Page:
Category Archives: Easily Multiplies to Feed a Crowd

Minestrone, or, My Biggest Pot of Soup

This is a soup with a story.  It’s essentially a minestrone, so you might think that our tale is going to start in Italy, with a grandmother tending a simmering pot for hours—and you’d be partly right.  Except that this story is about my good friend’s great-grandparents, and the pot was simmering on a stove in a bar in Sacramento, California.

Now, Sacramento has a long history as a drinking town.  So from the first days of the California Gold Rush, to the speakeasies of prohibition, to—I can only imagine—the indulgences of today’s state government bigwigs, there has been a steady stream of drinking establishment clients in need of a little something to help them sober up.

Our story, this soup’s story, takes place in the respectable post-prohibition era.  So it’s the 1930’s, maybe, and later the 1940’s.  The bar is remembered in family lore only as “The Joint,” which may or may not have been its name.  It resided within what was, at the time, the oldest standing building in Sacramento.  A watering trough waited outside the door for customers arriving by horse and buggy.  And my friend’s great-grandparents, the proprietors, always kept a pot of this minestrone soup behind the bar.  The recipe, needless to say, has been passed down through the generations. Continue reading

Savory Oatmeal with Curry, Greens, and Caramelized Onions

Welcome to Emmy Cooks!  You can see some of my favorite recent recipes by clicking the “My Favorite Recipes” category on the sidebar (here are July, August, and September).  If you like what you see here, you can sign up on the sidebar to receive a daily recipe by email, add the RSS feed to your own reader, or follow Emmy Cooks on Facebook, Twitter, or Pinterest.

Seasoned readers of this blog will probably not be surprised to learn that most of my photographs are taken standing on one leg while I use the other to block my children out of the frame.  This dish was so irresistibly good, however, that I failed entirely.The baby (should I start calling her something else now that she boxes me out to dig into a dish of curried oats and caramelized onions?) could not keep her (meaning my) spoon out of the bowl.  And I can’t say I blamed her at all. Continue reading

Lentil Chili

At this time of year, I have chili on the brain.  It’s is basically everything I want in a winter meal: hot, filling, a little spicy, and a perfect vehicle for avocado.  I know that in the meat-chili world, there is a beans-or-no-beans question.  That question does not exist in my vegetarian chili world.  Yes, there will be beans (or, in this case, lentils).  Continue reading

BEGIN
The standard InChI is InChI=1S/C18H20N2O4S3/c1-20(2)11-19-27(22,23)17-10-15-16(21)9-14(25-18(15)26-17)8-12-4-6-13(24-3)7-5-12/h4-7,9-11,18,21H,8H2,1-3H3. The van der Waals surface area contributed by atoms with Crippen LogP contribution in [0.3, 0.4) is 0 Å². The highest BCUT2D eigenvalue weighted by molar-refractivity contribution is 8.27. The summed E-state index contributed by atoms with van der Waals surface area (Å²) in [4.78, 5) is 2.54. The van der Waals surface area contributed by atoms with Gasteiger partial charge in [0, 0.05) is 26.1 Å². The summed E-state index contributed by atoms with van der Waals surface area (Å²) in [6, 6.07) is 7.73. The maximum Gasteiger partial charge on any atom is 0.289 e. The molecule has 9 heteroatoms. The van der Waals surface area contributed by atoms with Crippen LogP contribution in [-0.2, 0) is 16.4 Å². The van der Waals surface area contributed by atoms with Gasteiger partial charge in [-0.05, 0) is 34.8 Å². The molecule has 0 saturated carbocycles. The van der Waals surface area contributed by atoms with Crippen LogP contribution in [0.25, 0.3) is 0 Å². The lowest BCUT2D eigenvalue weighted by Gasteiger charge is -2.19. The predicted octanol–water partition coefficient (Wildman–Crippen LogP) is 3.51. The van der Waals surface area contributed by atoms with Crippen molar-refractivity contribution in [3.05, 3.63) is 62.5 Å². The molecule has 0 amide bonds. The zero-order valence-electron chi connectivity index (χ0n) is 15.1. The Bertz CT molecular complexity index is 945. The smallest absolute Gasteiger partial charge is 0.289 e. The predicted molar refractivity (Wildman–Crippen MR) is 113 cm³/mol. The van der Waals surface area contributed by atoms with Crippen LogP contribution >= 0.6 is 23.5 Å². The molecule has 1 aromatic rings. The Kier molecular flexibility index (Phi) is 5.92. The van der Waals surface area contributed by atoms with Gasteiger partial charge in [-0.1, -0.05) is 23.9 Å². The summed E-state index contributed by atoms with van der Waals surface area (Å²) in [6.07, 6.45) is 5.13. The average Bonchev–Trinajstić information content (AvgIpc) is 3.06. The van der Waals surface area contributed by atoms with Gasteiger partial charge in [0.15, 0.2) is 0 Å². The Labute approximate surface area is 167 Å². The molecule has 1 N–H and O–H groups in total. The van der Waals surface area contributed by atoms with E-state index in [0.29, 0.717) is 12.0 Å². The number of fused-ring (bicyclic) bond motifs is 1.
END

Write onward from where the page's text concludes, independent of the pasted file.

How to Make Applesauce

I have a book in which I record, from time to time, the big and small adventures in our family’s life.  I mean to write in it every day, just a sentence or two.  More often, weeks or even months go by between entries.  I try to catch the important stuff, though, when I do sit down to write–milestones and anecdotes from our daughters’ lives, travels we want to remember, loving moments with our extended family.  And, of course, what’s happening in the kitchen.Our family’s book begins with applesauce.  It was an October when I started the family journal (abandoning, in the process, my girls’ individual baby books) and we had just turned our three trees worth of apples into a year’s worth of applesauce.  So in a way, I think of making applesauce as the beginning of each new year.  At this time of year I often flip back through the years contained in my book and marvel at how fast life changes.  And how each chapter is even better than the last.

Applesauce, though, is a constant in our lives.  Every year we lighten the groaning branches of the apple trees in the fall, piling box after box of apples into the house.  We sort the apples, setting aside the unblemished best for eating and sharing.  We eat and bake and dry as many apples as we can.  And the rest become applesauce for the year ahead. Continue reading

Marcella Hazan’s Tomato Sauce

Have you made this tomato sauce?  People swear by it.  People LOVE it.  People think it’s genius.  I am completely undecided.

The sauce has only four ingredients.  One of them is butter.  The sauce was so fine-textured that it clung delicately and evenly to each individual noodle.  Its flavor was the summer flavor of the good tomatoes I used, enriched with butter and salt.